At 18 I leave New Jersey, and never look back. All through high school I live for this moment. I dream of this moment. I plan for this moment. All I have done for the past many years, I have done for this moment. I am gone. Done. I reject it all. I regret it all. I sometimes curse my lot.
Coming back…Coming back…Coming home…again…I come back many times over the years, but this time I come home...
“To be oneself, simply oneself, is so amazing and and utterly unique an experience that it's hard to convince oneself so singular a thing happens to everybody.” ~ Simone de Beauvoir
The last mile
It is 3:52 p.m. November 3rd, 2013
I walk from Central Park, hop, stiff legged down the subway stairs, step onto the C line downtown to 34th St., poke my head out from underground into the low fall light, cut sharply by towering buildings and make my way a couple blocks to Penn Station. I don't really want to leave. I want this to last. But I am tired and sticky with Gatorade.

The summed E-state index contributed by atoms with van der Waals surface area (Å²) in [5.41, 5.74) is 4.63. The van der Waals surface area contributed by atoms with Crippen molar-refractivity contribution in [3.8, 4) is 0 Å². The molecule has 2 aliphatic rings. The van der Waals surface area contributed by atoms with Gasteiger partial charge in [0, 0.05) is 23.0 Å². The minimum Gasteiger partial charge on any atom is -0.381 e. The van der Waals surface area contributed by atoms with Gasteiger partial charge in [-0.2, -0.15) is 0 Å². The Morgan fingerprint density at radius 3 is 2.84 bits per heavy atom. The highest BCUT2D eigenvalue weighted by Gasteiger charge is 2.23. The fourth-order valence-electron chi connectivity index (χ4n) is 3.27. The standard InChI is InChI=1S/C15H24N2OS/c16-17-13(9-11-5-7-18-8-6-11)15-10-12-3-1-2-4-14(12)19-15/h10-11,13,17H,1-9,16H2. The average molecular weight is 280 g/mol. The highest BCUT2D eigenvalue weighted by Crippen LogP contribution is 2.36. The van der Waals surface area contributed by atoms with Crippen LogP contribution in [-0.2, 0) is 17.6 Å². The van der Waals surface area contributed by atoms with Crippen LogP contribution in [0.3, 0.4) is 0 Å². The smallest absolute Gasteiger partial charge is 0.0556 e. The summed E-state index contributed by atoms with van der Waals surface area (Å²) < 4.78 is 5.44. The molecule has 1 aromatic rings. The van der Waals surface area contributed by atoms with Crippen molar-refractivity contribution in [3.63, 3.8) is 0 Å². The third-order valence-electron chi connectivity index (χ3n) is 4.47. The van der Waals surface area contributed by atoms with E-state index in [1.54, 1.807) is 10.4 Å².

The train pulls out from Penn Station, moving through the darkness deep beneath the Hudson River. All I can see in the window is my own reflection. The iPod seals me in own little world surrounded by people and their lives. I can not talk to anyone right now. I need to be by myself. The train emerges from underground into the late afternoon autumn yellow light, through the marshlands. Cattails and tall yellow-brown grasses gently bending in the breeze. Hawks glide by on invisible waves. I am struck to tears by the beauty of this place, a place I have always seen as ugly, ruined, defiled, sad. The sky is a hazy autumn blue. The whole world is soft and gentle around the edges. And after more than 30 years of rejecting the very idea of this place as part of me, I find myself overwhelmed by a thankfulness that hits me as a sudden shock. I have spent so much time pretending this is not me, and yet it is me. This place, the environment, the people - I owe them all gratitude for this day.